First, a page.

What It’s About:
Working at the local processing plant, Marcos is in the business of slaughtering humans —though no one calls them that anymore.
His wife has left him, his father is sinking into dementia, and Marcos tries not to think too hard about how he makes a living. After all, it happened so quickly. First, it was reported that an infectious virus has made all animal meat poisonous to humans. Then governments initiated the “Transition.” Now, eating human meat—“special meat”—is legal. Marcos tries to stick to numbers, consignments, processing.
Then one day he’s given a gift: a live specimen of the finest quality. Though he’s aware that any form of personal contact is forbidden on pain of death, little by little he starts to treat her like a human being. And soon, he becomes tortured by what has been lost—and what might still be saved.Goodreads
Tender is the Flesh is a book unlike any other book I’ve read. It is categorized as horror and it was indeed horrifying to read in a few different ways. First, the fact that humans in this book are bred and slaughtered for food was abhorrent. The descriptions and explanations of how they were treated and processed mirrors our own meat industry. The cold and matter of fact way that the author wrote about “special meat” was frightening because I often had to remind myself that these were humans and not animals that were being described. And each time I remembered, I would feel the shock all over again.
There were also incredibly grisly scenes that made my stomach turn. Tender is the Flesh is only 200 pages, but it took me longer to read because I couldn’t read it while I was eating (a lot my by reading time is during my meals). There were also times that I wanted to read the book, but I had a hard time mentally preparing myself for the content. I’m also glad that it was such a short book because I’m not sure I could handle anything longer!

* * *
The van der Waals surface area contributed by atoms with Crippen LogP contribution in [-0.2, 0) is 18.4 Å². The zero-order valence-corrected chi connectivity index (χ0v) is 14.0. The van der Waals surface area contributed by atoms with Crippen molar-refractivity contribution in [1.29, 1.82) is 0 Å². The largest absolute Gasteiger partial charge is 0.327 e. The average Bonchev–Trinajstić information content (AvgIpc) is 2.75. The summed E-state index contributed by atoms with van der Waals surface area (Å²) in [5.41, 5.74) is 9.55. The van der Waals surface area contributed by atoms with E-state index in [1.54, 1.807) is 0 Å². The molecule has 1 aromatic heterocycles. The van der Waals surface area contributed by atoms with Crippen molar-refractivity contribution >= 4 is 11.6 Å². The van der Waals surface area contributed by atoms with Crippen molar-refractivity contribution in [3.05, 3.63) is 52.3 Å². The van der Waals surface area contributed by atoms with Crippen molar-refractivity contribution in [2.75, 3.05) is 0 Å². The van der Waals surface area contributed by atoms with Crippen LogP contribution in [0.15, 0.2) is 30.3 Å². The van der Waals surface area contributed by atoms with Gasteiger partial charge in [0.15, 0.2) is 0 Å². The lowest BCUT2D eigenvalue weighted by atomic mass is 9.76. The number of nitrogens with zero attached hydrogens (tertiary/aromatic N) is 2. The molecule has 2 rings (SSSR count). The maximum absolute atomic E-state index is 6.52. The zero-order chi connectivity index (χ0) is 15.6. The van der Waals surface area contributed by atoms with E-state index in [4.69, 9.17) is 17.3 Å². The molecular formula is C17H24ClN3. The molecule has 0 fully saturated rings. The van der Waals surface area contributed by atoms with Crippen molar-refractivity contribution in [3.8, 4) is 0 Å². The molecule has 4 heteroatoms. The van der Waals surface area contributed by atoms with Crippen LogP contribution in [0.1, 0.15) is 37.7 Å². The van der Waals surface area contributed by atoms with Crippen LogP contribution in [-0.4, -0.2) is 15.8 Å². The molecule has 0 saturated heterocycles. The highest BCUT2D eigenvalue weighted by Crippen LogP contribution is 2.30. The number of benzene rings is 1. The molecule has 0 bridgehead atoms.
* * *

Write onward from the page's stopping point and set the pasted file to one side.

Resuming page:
I enjoyed Marcos’s character because he brought elements of humanity to the story. The juxtaposition of the almost mindless humans that were processed for meat against Marcos’s personal relationships with others was enthralling. My favorite elements of book had to do with his relationships with his father, sister, and wife.
First, I loved reading a story that talked about caring for an elderly parent with mental illness. It was interesting to see how Marcos handled the responsibility and weight that it added to his stress. Marco’s relationship with his sister and the unbalanced division of effort in caring for their father was another thing that stood out to me because I’m sure it’s something many people have seen in their own families. I know I’ve seen it happen in mine.
The other element that I was intrigued by was the story arc of Marcos and his wife. Their struggle with infertility and the effect it had on their relationship was heart-rending. *small spoiler* Then the loss of their child, dealing with grief and the strain on their marriage added another layer of sorrow. Seeing these elements from a male character’s point of view captivated me. Society now days does talk more about infertility and losing a baby, but usually focuses on the mother’s experience. I loved that I got to explore this from a father’s point of view.
While the horror elements of Tender is the Flesh helped make this book stand out, the inclusion of Marco’s experiences and relationships was what kept me hooked throughout the story. I will say that the ending really surprised me and I had to re-read it a few times to wrap my heard around what happened. It was totally unexpected. Those kinds of endings are so much fun because they keep you thinking about it for awhile after you finish the book!
This sounds like quite an interesting and entertaining read. Thanks for the great review! I’m definitely going to have to check this one out.
Thanks for reading! 🙂